1. Grey Whale: These migrate for appropriate breeding conditions. Originating in arctic these whales do a 10.000 km journey to the Baja Peninsula in Mexico. By spring time the baby whale calves are strong enough to go back to arctic.
2. Mexican free tailed bats: Mostly female migrate in spring from Mexico to Texas. Their babies called pups hang from walls while mother hunt for insects. The young bats fly quickly to return to Mexico. Following spring, young bats migrate to north to have their own babies.
3. Sand hill cranes migrate annually, summer to winter. They begin in the southern United States and move to northern Canada, Alaska, or Siberia. At the Platte River in Nebraska, these birds rest and feed on the plentiful corn left in the fields. When they finally reach Alaska or Siberia, the females lay their eggs. The baby colts are ready to migrate south again with the adults in the autumn.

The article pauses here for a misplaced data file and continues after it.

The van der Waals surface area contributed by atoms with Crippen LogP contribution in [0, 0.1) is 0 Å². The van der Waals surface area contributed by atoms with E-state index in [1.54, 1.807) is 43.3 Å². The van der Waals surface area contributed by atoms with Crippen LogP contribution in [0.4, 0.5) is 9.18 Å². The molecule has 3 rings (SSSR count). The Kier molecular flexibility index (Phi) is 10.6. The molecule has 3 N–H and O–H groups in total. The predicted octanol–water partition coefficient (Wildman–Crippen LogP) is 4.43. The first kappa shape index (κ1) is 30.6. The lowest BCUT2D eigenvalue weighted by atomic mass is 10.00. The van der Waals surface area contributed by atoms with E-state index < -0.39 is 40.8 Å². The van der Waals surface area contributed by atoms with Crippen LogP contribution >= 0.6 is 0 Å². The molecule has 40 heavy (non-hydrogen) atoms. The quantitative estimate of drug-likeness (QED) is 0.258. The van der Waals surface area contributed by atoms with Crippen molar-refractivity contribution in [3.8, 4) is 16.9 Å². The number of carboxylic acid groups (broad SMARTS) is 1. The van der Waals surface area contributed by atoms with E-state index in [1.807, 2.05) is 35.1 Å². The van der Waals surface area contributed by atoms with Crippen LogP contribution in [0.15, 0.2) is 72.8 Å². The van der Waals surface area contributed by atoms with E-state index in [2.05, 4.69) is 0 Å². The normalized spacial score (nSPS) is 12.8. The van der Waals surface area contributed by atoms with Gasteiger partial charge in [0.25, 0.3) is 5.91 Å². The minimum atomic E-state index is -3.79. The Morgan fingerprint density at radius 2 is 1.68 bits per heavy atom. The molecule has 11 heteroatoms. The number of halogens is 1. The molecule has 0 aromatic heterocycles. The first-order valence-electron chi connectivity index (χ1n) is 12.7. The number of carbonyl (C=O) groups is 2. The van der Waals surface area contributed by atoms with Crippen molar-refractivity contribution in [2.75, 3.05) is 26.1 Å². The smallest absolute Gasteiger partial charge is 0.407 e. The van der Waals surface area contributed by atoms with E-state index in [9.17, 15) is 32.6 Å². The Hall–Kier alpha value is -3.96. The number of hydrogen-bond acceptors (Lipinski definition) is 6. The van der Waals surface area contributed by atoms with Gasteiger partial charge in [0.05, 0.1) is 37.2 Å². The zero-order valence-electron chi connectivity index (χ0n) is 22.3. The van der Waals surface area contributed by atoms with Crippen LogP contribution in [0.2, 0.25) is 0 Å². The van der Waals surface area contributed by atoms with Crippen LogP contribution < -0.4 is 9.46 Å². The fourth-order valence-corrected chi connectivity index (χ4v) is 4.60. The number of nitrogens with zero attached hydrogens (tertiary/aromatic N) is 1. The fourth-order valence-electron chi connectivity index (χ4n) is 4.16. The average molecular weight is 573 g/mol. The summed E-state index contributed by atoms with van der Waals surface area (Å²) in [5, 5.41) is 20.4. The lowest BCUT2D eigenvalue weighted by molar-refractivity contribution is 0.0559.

4. Monarch butterflies: East of the Rockies, they migrate as far south to mountainous Mexico. West of the Rockies, their destination is near the Monterey Bay, California. Here the butterflies find warmth for the winter in eucalyptus and pine trees where they wait until spring. New generations of butterflies find their way each year. As the weather warms, the monarch butterflies fly north to eat and lay eggs on the poisonous milkweed plant, safe from predators.
5. Sockeye salmon migrate twice in their beginning and at the end. As they travel from the Pacific to rivers flowing into it, sockeyes turn bright red, indicating they are ready to spawn. They swim upstream to calm waters where the eggs are ready to be fertilized. Male salmon are exhausted after their excursion and they quickly die. Given another year or so, salmon fry will migrate downstream and repeat the cycle